Saturday, March 21, 2015

The Pokemon Retrospective: Gen IV

The death of Pokemon.

Let's not mince words here; Diamond/Pearl are not very good games. In fact, I would go as far to day that Gen IV was the worst generation of Pokemon that I've ever played. Hell, it's not even a fun game to play in all honesty. It has too many flaws, continues several negative traits of the series that I do not enjoy, and it is the most imbalanced gen I've ever played. To play Diamond/Pearl is an endurance test, a test that I have failed numerous times. I've only beaten the game once I dislike it that much. Still, I might as well explain myself first.

So back in the mid 2000's, Pokemon was no longer the cream of the crop. The hardware cutoff from GB to GBA was too great, and the series slowly began to lose steam. Kids grew up, played different games, and Pokemon was left as just another 90's franchise that time was doomed to forget. It was going to fall in the same way that Digimon fell. Technically it still existed, but it would never reach the same levels of popularity it did all those years ago. However, with the Nintendo DS becoming more and more popular, more popular than the GBA, Nintendo thought that this would be the perfect time to release a new Pokemon Gen. A Gen that would reclaim Pokemon's supremacy in the popular culture.

Strangely enough, their gambit paid off. They sold more than Ruby/Sapphire, Gold/Silver, Fire Red/ Leaf Green, and even became some of the highest selling DS games of all time. Reviews were more favorable than all the other previous games, and people were generally happy with the game overall. Despite all of that praise, if you were to ask any Pokemon fan what their least favorite gen is, they would almost certainly answer Gen IV in a heart beat. No questions asked. So that begs the question, why do Pokemon fans dislike this game and why do I hate this game so much?

At the end of the day, it all comes down to balance. This game is horribly unbalanced. It's unbalanced in its difficulty, its types, its length, and its forced story elements. While you could make the argument that all of these elements were present in Ruby/Sapphire, they were tolerable in their amounts. There was an abundance of water Pokemon, Team Magma and Aqua were present but only in a handful of moments, and the game didn't drag until the end of the game. Not the case with Diamond/Pearl though!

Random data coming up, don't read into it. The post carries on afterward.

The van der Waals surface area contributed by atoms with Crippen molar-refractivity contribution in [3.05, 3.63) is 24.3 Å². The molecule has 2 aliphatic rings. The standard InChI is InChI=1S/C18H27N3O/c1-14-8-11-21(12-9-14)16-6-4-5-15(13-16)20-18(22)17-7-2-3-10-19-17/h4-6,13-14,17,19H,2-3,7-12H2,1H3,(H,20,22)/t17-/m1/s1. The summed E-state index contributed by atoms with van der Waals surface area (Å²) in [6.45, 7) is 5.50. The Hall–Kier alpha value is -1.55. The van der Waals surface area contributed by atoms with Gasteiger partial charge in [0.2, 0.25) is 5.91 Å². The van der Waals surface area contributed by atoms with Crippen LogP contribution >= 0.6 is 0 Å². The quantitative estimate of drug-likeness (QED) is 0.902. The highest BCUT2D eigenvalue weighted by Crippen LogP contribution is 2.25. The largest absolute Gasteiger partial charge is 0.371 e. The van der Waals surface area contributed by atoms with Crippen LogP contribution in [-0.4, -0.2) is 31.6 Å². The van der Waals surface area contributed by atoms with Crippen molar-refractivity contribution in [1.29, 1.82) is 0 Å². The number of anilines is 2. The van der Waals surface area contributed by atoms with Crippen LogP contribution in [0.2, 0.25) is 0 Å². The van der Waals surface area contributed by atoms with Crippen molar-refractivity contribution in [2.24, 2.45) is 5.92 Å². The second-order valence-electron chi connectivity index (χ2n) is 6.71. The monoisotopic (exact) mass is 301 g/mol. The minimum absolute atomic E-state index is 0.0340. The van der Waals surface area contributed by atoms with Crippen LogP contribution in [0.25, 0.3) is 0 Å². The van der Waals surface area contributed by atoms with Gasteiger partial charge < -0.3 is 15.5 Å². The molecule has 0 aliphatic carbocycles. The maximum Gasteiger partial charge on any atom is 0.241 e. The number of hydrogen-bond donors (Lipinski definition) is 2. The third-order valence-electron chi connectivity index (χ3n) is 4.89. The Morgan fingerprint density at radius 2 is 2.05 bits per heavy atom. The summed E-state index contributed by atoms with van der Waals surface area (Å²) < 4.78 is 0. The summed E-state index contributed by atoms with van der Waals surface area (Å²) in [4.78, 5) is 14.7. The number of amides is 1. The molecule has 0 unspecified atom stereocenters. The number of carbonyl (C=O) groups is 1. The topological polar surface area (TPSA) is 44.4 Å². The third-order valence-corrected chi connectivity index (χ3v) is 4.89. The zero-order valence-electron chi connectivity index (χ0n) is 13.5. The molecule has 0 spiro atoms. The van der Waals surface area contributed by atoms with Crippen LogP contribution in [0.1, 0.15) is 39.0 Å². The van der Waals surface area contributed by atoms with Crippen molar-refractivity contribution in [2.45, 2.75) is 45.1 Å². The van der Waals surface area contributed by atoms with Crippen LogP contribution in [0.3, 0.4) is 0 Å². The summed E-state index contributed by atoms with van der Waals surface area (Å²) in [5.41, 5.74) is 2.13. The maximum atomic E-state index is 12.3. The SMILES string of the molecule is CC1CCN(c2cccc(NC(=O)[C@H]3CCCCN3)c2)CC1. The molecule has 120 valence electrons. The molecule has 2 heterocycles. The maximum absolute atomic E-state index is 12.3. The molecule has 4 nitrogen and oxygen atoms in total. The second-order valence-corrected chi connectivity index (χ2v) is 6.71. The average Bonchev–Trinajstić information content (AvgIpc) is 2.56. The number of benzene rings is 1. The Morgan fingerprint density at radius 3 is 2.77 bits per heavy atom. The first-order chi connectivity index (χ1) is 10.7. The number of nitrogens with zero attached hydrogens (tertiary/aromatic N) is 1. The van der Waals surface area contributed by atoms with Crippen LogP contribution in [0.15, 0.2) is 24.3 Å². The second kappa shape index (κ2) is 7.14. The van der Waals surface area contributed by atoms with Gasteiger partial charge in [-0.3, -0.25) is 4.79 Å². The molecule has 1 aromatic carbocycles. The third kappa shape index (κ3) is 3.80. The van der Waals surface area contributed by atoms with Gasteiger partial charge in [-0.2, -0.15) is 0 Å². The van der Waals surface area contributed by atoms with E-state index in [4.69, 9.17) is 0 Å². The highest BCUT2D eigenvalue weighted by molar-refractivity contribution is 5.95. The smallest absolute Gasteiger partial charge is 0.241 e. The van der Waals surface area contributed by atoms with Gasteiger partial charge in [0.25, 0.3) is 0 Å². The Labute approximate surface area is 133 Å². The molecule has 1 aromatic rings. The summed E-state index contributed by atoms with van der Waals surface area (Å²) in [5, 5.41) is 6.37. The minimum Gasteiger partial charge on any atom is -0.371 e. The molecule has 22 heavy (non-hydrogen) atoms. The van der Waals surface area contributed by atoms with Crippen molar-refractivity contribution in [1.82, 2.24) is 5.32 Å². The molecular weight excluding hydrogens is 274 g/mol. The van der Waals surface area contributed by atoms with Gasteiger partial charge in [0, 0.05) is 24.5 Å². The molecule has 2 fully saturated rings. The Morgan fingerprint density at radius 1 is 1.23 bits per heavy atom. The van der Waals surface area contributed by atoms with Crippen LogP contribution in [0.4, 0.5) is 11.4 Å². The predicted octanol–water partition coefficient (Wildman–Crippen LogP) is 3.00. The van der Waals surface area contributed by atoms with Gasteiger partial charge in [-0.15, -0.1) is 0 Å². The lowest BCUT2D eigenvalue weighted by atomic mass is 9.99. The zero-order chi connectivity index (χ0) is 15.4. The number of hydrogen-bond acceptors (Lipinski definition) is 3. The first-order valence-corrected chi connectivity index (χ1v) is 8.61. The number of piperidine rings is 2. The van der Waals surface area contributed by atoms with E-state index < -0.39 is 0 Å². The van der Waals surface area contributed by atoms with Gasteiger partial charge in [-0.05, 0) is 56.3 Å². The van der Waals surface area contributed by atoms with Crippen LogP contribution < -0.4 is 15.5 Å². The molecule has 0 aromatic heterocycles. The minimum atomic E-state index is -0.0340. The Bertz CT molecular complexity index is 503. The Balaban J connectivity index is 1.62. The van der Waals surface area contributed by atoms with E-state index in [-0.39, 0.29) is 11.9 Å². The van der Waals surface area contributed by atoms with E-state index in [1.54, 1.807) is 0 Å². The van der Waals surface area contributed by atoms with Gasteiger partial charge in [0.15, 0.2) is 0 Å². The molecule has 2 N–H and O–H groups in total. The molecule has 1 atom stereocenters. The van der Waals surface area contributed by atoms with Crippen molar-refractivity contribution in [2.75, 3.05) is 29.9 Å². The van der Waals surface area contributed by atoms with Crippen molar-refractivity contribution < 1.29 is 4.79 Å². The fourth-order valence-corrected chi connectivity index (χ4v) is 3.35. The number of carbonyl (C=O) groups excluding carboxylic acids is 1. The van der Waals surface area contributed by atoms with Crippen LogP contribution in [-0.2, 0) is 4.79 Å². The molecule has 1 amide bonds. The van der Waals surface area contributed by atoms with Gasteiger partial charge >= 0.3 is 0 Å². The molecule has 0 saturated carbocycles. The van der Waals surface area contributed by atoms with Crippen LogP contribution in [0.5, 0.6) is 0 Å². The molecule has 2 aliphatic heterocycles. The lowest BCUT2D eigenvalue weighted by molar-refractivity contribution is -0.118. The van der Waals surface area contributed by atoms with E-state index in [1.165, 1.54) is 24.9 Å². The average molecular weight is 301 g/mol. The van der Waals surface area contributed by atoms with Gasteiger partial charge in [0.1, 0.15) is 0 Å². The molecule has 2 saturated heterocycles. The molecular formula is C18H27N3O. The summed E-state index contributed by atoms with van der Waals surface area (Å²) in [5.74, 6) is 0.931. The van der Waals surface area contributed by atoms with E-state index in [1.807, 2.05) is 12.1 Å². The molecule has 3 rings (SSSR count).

The enemy team in this game, Team Galactic was present from nearly the very beginning of the game. Pretty much every time after you got a gym badge, you had to stop your quest to deal with Team Galactic and their mishaps. There were even several points in the game where they stopped you completely and could not continue the game until you beat them. In limited doses, that's fine, but when it's so. Damned. Constant, it makes the game frustrating. This was the game that forcibly tried to insert a story into the series and failed miserably. No one cared about Team Galactic, and no one wanted to fight them They were lame and had no real goal besides being evil and stuff.

But Diamond/Pearl's most unforgivable crime is its type imbalance. I can play through the game for only so long before the type imbalance kicks in and I start to rage at the game. What exactly do I mean by type imbalance? Well, I mean that some types are much more prevalent in routes and towns than other Pokemon. You are more likely to fight this type of Pokemon in comparison to others, to the point where it becomes painfully noticeable. In this case, Psychic, Poison, and Fighting Pokemon overpopulate the Sinnoh region. Every route you go to, you'll find on of these Pokemon. Every Galactic fight will feature at least one of these types. Your team will include one of these types against your free will because there is nothing to catch. No only that, but Grass, Electric and ESPECIALLY Fire type Pokemon are barely in the game. Do you know how badly imbalanced the Pokemon are in this game? The Electric gym leader only has two Electric Pokemon and the Fire Elite Four member only has two Fire Pokemon. TWO. It's very safe to say that if you do not choose a Chimchar as your starter, you will have no Fire Pokemon on your team.

I hate it when games are this imbalanced. The goal of Pokemon is to capture whatever Pokemon you want and make the perfect team out of them. But what if I want a fire Pokemon on my team? The game essentially says "Sorry, you don't get one because of reasons." Then it gets even worse when I'm fighting against a gym leader or Elite Four member that's weak to Fire type movies, but I don't have any Fire type Pokemon to use them. The enemy can use Fire Pokemon, but because of gen restrictions and me not choosing a Chimchar, I can't use one unless I trade over from different games. Instead, I can get as many Psychic and Fighting Pokemon I want, even though they're not what I want. I want to have fun and choose my own team, not be forcibly restricted by what Pokemon I can and can't capture.

Diamond/Pearl are incredibly flawed, and while I think they were necessary to renew interest in the series once more, they still aren't that great. They've aged poorly and with more Gens being available that have hundreds of team options and types available, it makes Gen IV look like the most dated Pokemon game. It's not fun to play through, it's too difficult and restrictive, and it just isn't a good game. Pokemon should be about freedom and exploration, not forced story modes that don't work. Next time though, we get the pinnacle of story integration in Pokemon, but we also get one of the most refreshing games in the series: Black/White.

The Pokemon Retrospective:

Gen I: Red/Blue
Gen II: Gold/Silver
Gen III: Ruby/Sapphire

No comments:

Post a Comment